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Latest update : 2009-06-28

More than 20 years after their cinemas were closed by the eruption of the first intifada, Palestinians in Nablus can go back to the movies. The Cinema City theatre is a sign that life in the Israeli-occupied territory may be slowly improving.

AFP - More than 20 years after their cinemas were shuttered by the eruption of the first intifada, Palestinians in the battered West Bank town of Nablus can finally go back to the movies.

The single-screen Cinema City theatre, in what was once a bastion of both Palestinian uprisings and the departure point for scores of suicide bombers, is a sign that life in the Israeli-occupied territory may be slowly improving.

"The idea's been around for a while but the security situation never allowed it to be implemented," says Marwan al-Masri, owner of the cinema which opened earlier this month.

"Thank God, now the security situation is stable. There's been nothing for two years."

Nablus could be a test case for the new Israeli Prime Minister Benjamin Netanyahu's idea of an "economic peace" that would postpone or even replace the agonising and elusive political compromises required for a two-state solution.

In the last two years the western-backed Palestinian Authority has deployed thousands of security forces, halting virtually all attacks against Israel and reining in the chaos that erupted in the wake of the bloody 2000 uprising.

In recent weeks the restrictions at the main Israeli-run checkpoint south of the city have been significantly loosened, and Arab Israelis are now allowed to visit the town on Saturdays to shop in its bustling Ottoman-era bazaar.

But Nablus's bloody recent history, etched on the remains of derelict cinemas from previous eras of prosperity, gives reason to doubt that economic development alone will calm the decades-old conflict.

In the years leading up to the first Palestinian uprising in 1987, the town's residents flocked to its four cinemas to see the latest Egyptian comedies, Hollywood blockbusters and Bollywood romances.

Majdi al-Asi remembers when the 870 seats of his family-run theatre were packed every weekend, with young men packing into the ground level and extended families reserving seats in the balcony.

But when the first intifada erupted in 1987, the town's businesses shut down for all but two hours every morning and the cinemas soon went out of business.

During the second and more violent Palestinian intifada which erupted in 2000, an Israeli shell crashed through the ceiling and unknown gunmen stole the projectors.

Today the theatre has been turned into a covered parking lot, its gilded ticket windows permanently shuttered along with the town's other cinemas, one of which dated back to the 1940s. None have been reopened.

"It makes me angry," Asi says as he looks around the empty room that used to be a snack bar. "It was a great cinema and a good source of income. It was part of our history."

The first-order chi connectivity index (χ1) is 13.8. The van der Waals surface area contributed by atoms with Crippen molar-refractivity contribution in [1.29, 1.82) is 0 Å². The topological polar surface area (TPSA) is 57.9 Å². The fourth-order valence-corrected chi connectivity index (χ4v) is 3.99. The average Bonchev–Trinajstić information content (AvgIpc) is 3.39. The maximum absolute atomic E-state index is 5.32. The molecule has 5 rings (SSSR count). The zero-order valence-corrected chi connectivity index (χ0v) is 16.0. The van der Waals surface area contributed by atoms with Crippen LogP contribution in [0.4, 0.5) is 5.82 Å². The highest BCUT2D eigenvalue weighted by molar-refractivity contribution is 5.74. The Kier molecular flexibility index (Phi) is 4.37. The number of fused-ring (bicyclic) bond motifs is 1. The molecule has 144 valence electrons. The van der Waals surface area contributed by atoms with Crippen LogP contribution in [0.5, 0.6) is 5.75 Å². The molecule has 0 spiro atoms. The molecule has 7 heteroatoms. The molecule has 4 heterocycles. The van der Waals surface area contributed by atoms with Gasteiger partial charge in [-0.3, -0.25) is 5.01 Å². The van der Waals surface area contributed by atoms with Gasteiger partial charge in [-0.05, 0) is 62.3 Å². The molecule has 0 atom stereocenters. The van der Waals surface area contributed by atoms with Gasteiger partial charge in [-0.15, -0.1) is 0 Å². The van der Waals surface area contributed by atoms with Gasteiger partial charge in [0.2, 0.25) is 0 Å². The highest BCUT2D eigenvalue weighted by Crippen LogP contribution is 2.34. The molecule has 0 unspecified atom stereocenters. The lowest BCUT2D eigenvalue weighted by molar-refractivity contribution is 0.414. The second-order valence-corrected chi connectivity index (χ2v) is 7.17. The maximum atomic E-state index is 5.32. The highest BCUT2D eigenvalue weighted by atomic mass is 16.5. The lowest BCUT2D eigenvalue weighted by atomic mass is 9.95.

The operators of Cinema City hope they will have better luck, but fear that if economic improvements are not accompanied by a diplomatic process bringing them closer to statehood that the unrest could return.

"There cannot be one without the other, there has to be economic development but also political progress," Raja Taher, a promoter for the cinema, says. "There is risk with any project. This is a burning spot on the map."

Others fear that the limited improvements in daily life will detract from the Palestinians' struggle for an independent state.

Lutfi Zaghlul, a Nablus-born poet, has fond memories of seeing Marilyn Monroe, Clark Gable and Esther Williams on the big-screen as a young man, but says he has no plans to go to the new theatre.

"It's not the time for cinema. If we had our freedom, our independence and our sovereignty we would have a hundred cinemas," he says, adding that the six dollar ticket price is much higher than what he remembers paying in the 1960s.

"If I went it would just be to remember what the cinema used to be like ... I can watch movies on television."

Zaghlul casts a weary eye on the idea that the increased prosperity could be a substitute for a political settlement. "We all laugh among ourselves when they talk about an economic peace ... We want an end to the occupation."

Netanyahu gave a speech earlier this month where for the first time he tentatively endorsed the creation of a Palestinian state, but only under strict conditions, many of which the Palestinians have repeatedly rejected.

In the meantime, Nablus's youth seem content to enjoy the calm while it lasts.

On a recent afternoon, Diana and two of her friends, all headscarf-wearing students in the local university, saw their first big screen movie ever, an Egyptian slapstick comedy.

"We cannot spend all our time feeling sad and depressed," she says with a smile. "We need to get out and think about other things."

Date created : 2009-06-28